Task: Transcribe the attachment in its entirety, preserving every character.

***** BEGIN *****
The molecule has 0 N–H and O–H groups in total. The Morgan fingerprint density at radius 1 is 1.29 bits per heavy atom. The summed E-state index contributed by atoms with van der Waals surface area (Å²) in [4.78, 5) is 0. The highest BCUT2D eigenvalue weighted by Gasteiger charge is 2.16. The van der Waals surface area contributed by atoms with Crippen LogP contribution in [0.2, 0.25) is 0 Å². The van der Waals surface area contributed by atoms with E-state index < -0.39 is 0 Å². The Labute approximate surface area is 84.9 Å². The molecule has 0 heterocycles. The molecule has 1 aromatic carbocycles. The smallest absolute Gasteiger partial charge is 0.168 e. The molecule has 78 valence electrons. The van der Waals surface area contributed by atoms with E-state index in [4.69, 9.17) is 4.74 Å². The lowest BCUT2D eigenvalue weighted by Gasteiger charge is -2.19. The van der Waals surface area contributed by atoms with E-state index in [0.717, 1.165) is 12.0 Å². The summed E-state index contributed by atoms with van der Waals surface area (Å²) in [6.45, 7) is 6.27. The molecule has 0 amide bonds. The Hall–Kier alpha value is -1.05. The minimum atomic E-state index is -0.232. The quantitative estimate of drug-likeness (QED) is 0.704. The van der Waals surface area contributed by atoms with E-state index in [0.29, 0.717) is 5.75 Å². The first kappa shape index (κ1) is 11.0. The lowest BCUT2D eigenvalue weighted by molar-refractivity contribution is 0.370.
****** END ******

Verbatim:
The molecule has 0 N–H and O–H groups in total. The Morgan fingerprint density at radius 1 is 1.29 bits per heavy atom. The summed E-state index contributed by atoms with van der Waals surface area (Å²) in [4.78, 5) is 0. The highest BCUT2D eigenvalue weighted by Gasteiger charge is 2.16. The van der Waals surface area contributed by atoms with Crippen LogP contribution in [0.2, 0.25) is 0 Å². The van der Waals surface area contributed by atoms with E-state index < -0.39 is 0 Å². The Labute approximate surface area is 84.9 Å². The molecule has 0 heterocycles. The molecule has 1 aromatic carbocycles. The smallest absolute Gasteiger partial charge is 0.168 e. The molecule has 78 valence electrons. The van der Waals surface area contributed by atoms with E-state index in [4.69, 9.17) is 4.74 Å². The lowest BCUT2D eigenvalue weighted by Gasteiger charge is -2.19. The van der Waals surface area contributed by atoms with E-state index in [0.717, 1.165) is 12.0 Å². The summed E-state index contributed by atoms with van der Waals surface area (Å²) in [6.45, 7) is 6.27. The molecule has 0 amide bonds. The Hall–Kier alpha value is -1.05. The minimum atomic E-state index is -0.232. The quantitative estimate of drug-likeness (QED) is 0.704. The van der Waals surface area contributed by atoms with E-state index in [0.29, 0.717) is 5.75 Å². The first kappa shape index (κ1) is 11.0. The lowest BCUT2D eigenvalue weighted by molar-refractivity contribution is 0.370.